Unnamed U.S. Government officials meet with Huthi administration in Muscat


Recently, an Omani government aircraft transported representatives of the Huthi administration in Yemen from Sana’a to Muscat where they reportedly met with unnamed U.S. Government officials. It is said to have been at the request of the United States.

Sources tell us that Iran may also have participated in the Muscat talks, although it is not clear whether or not this was in the presence of the Americans.

The principal reason for these discussions was to explore ways to end the current fighting between Saudi Arabia and the Yemenis. It is believed that Oman endeavored to have representatives from both Saudi Arabia and the internationally recognized government in Riyadh attend these talks, as well, but that both of these parties had declined.

Oman and the U.S. are reportedly trying to find a face-saving way for the Saudis to cease their air campaign and blockade. However, intransigence on both sides is making progress on reaching this goal glacial.

On a related note, UN special envoy to Yemen, Ismail Ould Cheikh Ahmed, is said to be continuing his efforts to set a new date for Yemeni political factions to meet in Geneva for peace talks. The previous talks were postponed at the request of President al-Hadi, apparently with strong Saudi backing. The Huthis have indicated their willingness to talk, although it is not known what preconditions either side is still insisting upon. Such preconditions to peace talks inevitably create delays and, to some extent, can lead to a standstill in the peace process entirely. They have often proven to be important obstacles, which in most cases can be difficult if not impossible to overcome.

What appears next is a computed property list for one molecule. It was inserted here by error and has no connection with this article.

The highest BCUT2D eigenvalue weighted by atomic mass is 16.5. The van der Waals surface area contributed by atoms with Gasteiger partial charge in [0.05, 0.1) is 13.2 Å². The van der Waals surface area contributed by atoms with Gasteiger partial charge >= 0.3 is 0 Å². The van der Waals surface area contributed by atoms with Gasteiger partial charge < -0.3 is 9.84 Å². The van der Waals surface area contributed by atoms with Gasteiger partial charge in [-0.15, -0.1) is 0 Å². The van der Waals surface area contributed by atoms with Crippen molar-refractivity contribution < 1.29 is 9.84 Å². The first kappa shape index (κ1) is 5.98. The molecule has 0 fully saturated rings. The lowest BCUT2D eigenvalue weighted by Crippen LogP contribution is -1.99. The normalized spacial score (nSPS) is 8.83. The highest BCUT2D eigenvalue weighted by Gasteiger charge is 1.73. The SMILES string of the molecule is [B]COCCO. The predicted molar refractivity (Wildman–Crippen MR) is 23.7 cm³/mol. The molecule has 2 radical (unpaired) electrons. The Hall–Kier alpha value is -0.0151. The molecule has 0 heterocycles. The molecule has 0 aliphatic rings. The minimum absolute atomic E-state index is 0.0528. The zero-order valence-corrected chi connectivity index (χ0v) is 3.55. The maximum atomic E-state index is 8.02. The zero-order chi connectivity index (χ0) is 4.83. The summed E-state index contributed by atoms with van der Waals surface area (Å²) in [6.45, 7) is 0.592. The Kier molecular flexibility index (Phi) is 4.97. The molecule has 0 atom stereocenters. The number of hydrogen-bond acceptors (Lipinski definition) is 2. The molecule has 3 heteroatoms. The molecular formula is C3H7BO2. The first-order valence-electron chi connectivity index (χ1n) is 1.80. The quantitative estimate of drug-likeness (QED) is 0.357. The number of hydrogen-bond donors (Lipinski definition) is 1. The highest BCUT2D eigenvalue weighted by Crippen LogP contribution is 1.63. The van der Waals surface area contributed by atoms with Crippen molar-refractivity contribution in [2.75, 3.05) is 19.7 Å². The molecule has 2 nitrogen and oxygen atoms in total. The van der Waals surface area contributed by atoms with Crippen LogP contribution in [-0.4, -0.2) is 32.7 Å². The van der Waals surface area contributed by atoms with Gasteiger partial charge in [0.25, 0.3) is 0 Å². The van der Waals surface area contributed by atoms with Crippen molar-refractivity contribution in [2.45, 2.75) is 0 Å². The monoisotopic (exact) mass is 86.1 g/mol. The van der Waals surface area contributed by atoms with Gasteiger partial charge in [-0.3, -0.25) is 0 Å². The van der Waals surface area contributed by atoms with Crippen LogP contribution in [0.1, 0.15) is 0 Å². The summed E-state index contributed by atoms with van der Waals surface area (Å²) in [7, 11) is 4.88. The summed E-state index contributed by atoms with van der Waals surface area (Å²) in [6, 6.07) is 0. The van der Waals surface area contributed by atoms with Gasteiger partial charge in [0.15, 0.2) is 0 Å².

A second but less central issue raised by the U.S. concerns the status of five American citizens who remain in custody in Yemen. One of these, Sharif Mobley, was first detained by the previous government in 2010 on terrorism charges and is believed to be a ‘person of interest’ and wanted for questioning by the FBI for his supposed linkages to “al-Qa’ida in the Arabian Peninsula.”

The other four have not been publicly identified. The U.S. has repeatedly called for their release. They are believed to have been heldin a prison, which has been the target of repeated Saudi Air strikes.

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